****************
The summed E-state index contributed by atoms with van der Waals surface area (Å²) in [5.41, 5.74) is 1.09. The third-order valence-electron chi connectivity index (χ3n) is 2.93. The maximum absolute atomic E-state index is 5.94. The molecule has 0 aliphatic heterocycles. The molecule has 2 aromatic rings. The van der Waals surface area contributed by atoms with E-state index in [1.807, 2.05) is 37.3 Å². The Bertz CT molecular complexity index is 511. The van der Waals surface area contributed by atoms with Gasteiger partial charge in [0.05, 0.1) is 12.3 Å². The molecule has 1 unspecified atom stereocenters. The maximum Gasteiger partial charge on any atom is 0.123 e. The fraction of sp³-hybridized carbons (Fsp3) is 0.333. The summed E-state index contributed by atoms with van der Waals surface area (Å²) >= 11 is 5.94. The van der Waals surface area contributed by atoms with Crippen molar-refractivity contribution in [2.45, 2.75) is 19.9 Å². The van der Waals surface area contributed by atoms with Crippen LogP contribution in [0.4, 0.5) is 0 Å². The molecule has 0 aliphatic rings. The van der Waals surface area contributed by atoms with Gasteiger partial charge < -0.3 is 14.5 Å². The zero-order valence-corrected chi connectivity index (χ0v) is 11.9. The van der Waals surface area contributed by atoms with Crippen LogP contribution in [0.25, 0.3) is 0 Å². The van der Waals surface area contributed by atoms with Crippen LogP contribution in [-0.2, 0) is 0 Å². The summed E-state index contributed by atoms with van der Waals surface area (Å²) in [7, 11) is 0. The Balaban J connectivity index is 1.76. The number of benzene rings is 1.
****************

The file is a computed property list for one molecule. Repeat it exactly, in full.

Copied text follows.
The summed E-state index contributed by atoms with van der Waals surface area (Å²) in [5.41, 5.74) is 1.09. The third-order valence-electron chi connectivity index (χ3n) is 2.93. The maximum absolute atomic E-state index is 5.94. The molecule has 0 aliphatic heterocycles. The molecule has 2 aromatic rings. The van der Waals surface area contributed by atoms with E-state index in [1.807, 2.05) is 37.3 Å². The Bertz CT molecular complexity index is 511. The van der Waals surface area contributed by atoms with Gasteiger partial charge in [0.05, 0.1) is 12.3 Å². The molecule has 1 unspecified atom stereocenters. The maximum Gasteiger partial charge on any atom is 0.123 e. The fraction of sp³-hybridized carbons (Fsp3) is 0.333. The summed E-state index contributed by atoms with van der Waals surface area (Å²) >= 11 is 5.94. The van der Waals surface area contributed by atoms with Crippen molar-refractivity contribution in [2.45, 2.75) is 19.9 Å². The van der Waals surface area contributed by atoms with Crippen LogP contribution in [0.4, 0.5) is 0 Å². The molecule has 0 aliphatic rings. The van der Waals surface area contributed by atoms with Gasteiger partial charge < -0.3 is 14.5 Å². The zero-order valence-corrected chi connectivity index (χ0v) is 11.9. The van der Waals surface area contributed by atoms with Crippen LogP contribution in [0.25, 0.3) is 0 Å². The van der Waals surface area contributed by atoms with Crippen LogP contribution in [-0.2, 0) is 0 Å². The summed E-state index contributed by atoms with van der Waals surface area (Å²) in [7, 11) is 0. The Balaban J connectivity index is 1.76. The number of benzene rings is 1.